As progress continues toward FAA and EASA approvals, Bombardier has turned its attention to market entry. This includes taking authorities through the 7500 simulator in the Montreal training center next to CAE—the builder of the simulator—and securing Level C approval, with Level D up next. Instructor training on the simulator has begun. Further the airplane flight manual is under Transport Canada review and instructions for continued airworthiness are completed.
The first customer aircraft was well into completions in September. “We’re pleased with how far along we are with the first aircraft,” Ouellette said. In fact, more than 20 aircraft were at some level of production by September, with the line full. Bombardier is estimating that about 20 will be delivered through the end of 2019, moving toward 40 the following year. This will help keep pace for an aircraft sold out into 2021.
The company has realigned existing spaces and opened a center of excellence (COE) to accommodate completions of the first jet purposefully designed for a dedicated four-zone interior. It has been ramping up hiring, announcing last year that 1,000 new positions were being created in Montreal alone for completions work.
Green aircraft are built in Toronto, while paint and interiors installation takes place at the Global Completion Center. To accommodate this, Bombardier is shifting Global 5000/5500 completions from Montreal to Wichita, Kansas, and the Global 6000/6500 program from the center to a separate facility in Montreal.
The COE, formally dedicated last November, is finishing cabinetry and other interior components in house with new precision laser measurement tools and a dedicated Global 7500 test rig that will save up to weeks on installation.
Located minutes away from the Global Completion Center, the facility has no aircraft “but plenty of things that feed the aircraft,” said Sophie Valcourt, general manager of the facility, noting the COE has three full shifts running.
One of the key technologies at the COE is a Leica geometric, dimension, and tolerance measurement tool that ensures precise fit of cabinetry before installation. This is designed to eliminate as much of the trim-to-fit process on aircraft as possible. Cabinetry trimming can become costly and time consuming, requiring refinishing of expensive veneers—and possible return to the supplier—should even the slightest nick occur during the process. The precision measurement tool is accurate within 0.003 of an inch.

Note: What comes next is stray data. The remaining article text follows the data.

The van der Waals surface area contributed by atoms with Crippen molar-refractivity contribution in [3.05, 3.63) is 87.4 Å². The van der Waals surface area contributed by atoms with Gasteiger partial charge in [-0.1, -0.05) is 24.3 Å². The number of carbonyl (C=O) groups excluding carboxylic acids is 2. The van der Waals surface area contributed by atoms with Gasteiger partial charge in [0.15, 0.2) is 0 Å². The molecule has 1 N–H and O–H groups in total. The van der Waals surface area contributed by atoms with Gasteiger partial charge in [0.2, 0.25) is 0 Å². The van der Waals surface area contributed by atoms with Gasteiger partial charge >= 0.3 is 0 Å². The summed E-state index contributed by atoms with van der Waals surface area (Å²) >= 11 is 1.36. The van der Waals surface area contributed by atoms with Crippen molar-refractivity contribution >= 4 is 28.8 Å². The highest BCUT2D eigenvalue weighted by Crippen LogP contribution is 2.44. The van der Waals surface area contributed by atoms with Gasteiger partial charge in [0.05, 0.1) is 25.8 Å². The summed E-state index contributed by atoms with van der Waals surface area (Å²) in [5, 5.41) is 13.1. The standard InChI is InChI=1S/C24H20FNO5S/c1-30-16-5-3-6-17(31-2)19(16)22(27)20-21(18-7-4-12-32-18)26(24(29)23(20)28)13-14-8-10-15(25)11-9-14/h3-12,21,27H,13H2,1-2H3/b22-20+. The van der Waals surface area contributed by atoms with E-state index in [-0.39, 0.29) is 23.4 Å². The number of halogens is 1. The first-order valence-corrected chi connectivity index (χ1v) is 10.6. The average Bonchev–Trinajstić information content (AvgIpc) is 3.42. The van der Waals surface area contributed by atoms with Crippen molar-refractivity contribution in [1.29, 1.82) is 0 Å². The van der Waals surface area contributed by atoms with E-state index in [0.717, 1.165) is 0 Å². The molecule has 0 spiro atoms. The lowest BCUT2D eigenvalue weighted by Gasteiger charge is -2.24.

“The whole principle is to minimize downtime of the aircraft,” said Valcourt, “When the aircraft flies from Toronto to Montreal, we can deliver it in the shortest possible time because we took all the risk and we mitigated it before installing on the aircraft. The worst thing is to install something on the aircraft and then removing it and then reinstalling. We de-risk everything we could.”
Once components are built, they are fitted within an integrated interior test rig that replicates the full size of a 7500 cabin. This enables installers to further verify fit, troubleshooting any issues up front before the interior components are shipped to the actual aircraft.
This is critical given the attention paid to the cabin. Bombardier has provided considerable focus on not only an array of choices for finishes, but to design features such as the patented Nuage seats, a fully functional kitchen, and ability to have a fixed bed. Bombardier further has opted for the latest in cabin electronics and communications, such as Ka-band, the nice Touch cabin management system, and the Bombardier Touch dial that brings OLED display technologies to business.